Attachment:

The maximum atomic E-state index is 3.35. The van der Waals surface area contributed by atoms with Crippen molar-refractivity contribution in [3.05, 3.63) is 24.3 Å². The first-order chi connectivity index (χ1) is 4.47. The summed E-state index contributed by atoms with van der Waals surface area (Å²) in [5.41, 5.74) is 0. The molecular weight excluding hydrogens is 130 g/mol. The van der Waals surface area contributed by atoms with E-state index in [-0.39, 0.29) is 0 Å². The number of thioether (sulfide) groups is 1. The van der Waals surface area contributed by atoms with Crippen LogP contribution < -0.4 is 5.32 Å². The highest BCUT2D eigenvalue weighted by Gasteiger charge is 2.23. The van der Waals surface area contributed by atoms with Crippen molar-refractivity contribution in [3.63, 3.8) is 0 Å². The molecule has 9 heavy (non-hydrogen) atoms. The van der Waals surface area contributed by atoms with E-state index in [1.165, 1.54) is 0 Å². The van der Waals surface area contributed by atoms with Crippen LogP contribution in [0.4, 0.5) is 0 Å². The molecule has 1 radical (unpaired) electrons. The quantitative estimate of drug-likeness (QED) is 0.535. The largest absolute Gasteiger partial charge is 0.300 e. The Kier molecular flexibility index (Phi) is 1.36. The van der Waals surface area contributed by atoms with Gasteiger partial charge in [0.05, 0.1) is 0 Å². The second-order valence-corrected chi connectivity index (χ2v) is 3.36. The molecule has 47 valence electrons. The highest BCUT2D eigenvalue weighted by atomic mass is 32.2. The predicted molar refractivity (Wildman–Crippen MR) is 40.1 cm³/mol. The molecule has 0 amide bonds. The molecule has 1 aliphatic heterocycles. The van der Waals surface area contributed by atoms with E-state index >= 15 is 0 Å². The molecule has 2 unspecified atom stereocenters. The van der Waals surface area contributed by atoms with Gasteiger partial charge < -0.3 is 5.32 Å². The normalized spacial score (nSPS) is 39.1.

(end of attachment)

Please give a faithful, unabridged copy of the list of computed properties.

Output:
The maximum atomic E-state index is 3.35. The van der Waals surface area contributed by atoms with Crippen molar-refractivity contribution in [3.05, 3.63) is 24.3 Å². The first-order chi connectivity index (χ1) is 4.47. The summed E-state index contributed by atoms with van der Waals surface area (Å²) in [5.41, 5.74) is 0. The molecular weight excluding hydrogens is 130 g/mol. The van der Waals surface area contributed by atoms with E-state index in [-0.39, 0.29) is 0 Å². The number of thioether (sulfide) groups is 1. The van der Waals surface area contributed by atoms with Crippen LogP contribution < -0.4 is 5.32 Å². The highest BCUT2D eigenvalue weighted by Gasteiger charge is 2.23. The van der Waals surface area contributed by atoms with Crippen molar-refractivity contribution in [3.63, 3.8) is 0 Å². The molecule has 9 heavy (non-hydrogen) atoms. The van der Waals surface area contributed by atoms with E-state index in [1.165, 1.54) is 0 Å². The van der Waals surface area contributed by atoms with Crippen LogP contribution in [0.4, 0.5) is 0 Å². The molecule has 1 radical (unpaired) electrons. The quantitative estimate of drug-likeness (QED) is 0.535. The largest absolute Gasteiger partial charge is 0.300 e. The Kier molecular flexibility index (Phi) is 1.36. The van der Waals surface area contributed by atoms with Gasteiger partial charge in [0.05, 0.1) is 0 Å². The second-order valence-corrected chi connectivity index (χ2v) is 3.36. The molecule has 47 valence electrons. The highest BCUT2D eigenvalue weighted by atomic mass is 32.2. The predicted molar refractivity (Wildman–Crippen MR) is 40.1 cm³/mol. The molecule has 0 amide bonds. The molecule has 1 aliphatic heterocycles. The van der Waals surface area contributed by atoms with E-state index >= 15 is 0 Å². The molecule has 2 unspecified atom stereocenters. The van der Waals surface area contributed by atoms with Gasteiger partial charge < -0.3 is 5.32 Å². The normalized spacial score (nSPS) is 39.1.